Exposures to respirable, airborne Penicillium from a contaminated ventilation system: clinical, environmental and epidemiological aspects.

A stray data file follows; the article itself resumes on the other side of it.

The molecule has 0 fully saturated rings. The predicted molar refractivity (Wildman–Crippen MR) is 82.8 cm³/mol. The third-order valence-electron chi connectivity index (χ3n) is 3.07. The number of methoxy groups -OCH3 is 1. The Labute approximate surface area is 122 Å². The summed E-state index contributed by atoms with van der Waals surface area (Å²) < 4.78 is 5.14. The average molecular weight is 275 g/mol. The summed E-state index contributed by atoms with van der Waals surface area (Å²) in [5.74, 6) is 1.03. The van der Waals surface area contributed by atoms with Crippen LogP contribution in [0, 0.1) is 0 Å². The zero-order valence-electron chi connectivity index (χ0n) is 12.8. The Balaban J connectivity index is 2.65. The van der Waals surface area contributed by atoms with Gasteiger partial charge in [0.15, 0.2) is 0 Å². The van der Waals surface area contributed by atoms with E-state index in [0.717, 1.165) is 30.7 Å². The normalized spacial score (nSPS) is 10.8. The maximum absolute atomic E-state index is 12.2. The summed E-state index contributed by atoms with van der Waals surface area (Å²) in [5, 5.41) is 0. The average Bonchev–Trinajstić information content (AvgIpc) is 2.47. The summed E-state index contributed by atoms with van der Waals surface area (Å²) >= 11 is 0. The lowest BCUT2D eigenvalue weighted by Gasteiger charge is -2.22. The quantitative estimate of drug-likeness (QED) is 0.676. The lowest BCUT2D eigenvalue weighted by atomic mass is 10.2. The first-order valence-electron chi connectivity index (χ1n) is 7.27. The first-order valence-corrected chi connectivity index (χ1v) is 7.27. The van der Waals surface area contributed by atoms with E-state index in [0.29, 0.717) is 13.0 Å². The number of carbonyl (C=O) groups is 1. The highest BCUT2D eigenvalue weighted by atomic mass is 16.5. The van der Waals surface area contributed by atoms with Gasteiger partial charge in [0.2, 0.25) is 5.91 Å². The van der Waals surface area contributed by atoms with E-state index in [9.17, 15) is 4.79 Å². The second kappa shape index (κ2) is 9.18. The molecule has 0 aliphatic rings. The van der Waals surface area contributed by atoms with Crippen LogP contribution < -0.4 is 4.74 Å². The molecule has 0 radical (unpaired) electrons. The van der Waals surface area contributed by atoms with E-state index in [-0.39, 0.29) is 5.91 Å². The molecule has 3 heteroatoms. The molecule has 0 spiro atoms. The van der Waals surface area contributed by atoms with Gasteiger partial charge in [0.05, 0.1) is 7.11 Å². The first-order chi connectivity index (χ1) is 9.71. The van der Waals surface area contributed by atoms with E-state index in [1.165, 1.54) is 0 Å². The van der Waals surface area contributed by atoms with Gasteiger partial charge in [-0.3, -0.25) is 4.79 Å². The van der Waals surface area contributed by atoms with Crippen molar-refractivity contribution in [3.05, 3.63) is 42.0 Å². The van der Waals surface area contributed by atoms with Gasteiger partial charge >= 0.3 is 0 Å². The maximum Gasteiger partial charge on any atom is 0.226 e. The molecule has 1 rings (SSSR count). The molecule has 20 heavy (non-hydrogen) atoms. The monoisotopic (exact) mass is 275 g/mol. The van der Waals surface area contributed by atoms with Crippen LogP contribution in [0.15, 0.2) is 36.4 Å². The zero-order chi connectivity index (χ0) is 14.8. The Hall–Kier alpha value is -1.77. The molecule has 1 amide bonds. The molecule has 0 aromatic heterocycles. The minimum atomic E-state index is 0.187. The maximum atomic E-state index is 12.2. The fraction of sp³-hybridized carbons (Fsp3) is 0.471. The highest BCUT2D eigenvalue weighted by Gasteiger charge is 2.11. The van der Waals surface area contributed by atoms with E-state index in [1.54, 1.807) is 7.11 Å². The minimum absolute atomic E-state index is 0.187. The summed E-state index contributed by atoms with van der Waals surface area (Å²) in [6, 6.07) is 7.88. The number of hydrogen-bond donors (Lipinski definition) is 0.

The occurrence of apparently work related, recurrent respiratory symptoms in two clerical workers was investigated. NIOSH was asked to investigate after 2 of 14 office workers reported coughing, wheezing, dyspnea, malaise, and fever; symptoms worsened during the work day and week and lessened on weekends and holidays. In the affected office and a comparison office, samples of airborne microorganisms and dust from forced air ventilation units were cultured to determine the presence of abnormal organisms. A standardized respiratory disease questionnaire plus additional questions relating to hypersensitivity pneumonitis (HP) were asked of the 14 workers in the affected office and 11 in the comparison office. The two affected workers were clinically examined for erythrocyte sedimentation rate (ESR), chest X-ray, pulmonary function tests, gallium scan, bronchoalveolar lavage, and response to steroid therapy. In the affected office, heater/cooler units had not been cleaned in 2 years and were heavily contaminated, mostly with Penicillium molds. Airborne samples from both offices yielded 50 to 90 colony forming units (CFU) per cubic meter of air when ventilation units were not in operation. However, when units were operating, CFU increased 50 to 80 times in the affected office but less than 5 times in the comparison office. No significant differences in worker symptoms were found between offices. Of the two cases, one, who did not smoke and was not atopic, had normal chest X-ray, mildly obstructed pulmonary function, ESR of 60 to 90, abnormal gallium scan, and increased T-cell lymphocytes in lavage. This case responded to steroids and was diagnosed as probable HP. The other case, an atopic smoker, had no abnormal findings and was diagnosed as having bronchial asthma, possibly aggravated by intense exposure to fungal antigens. The authors suggest that these findings may have broad implications for public health.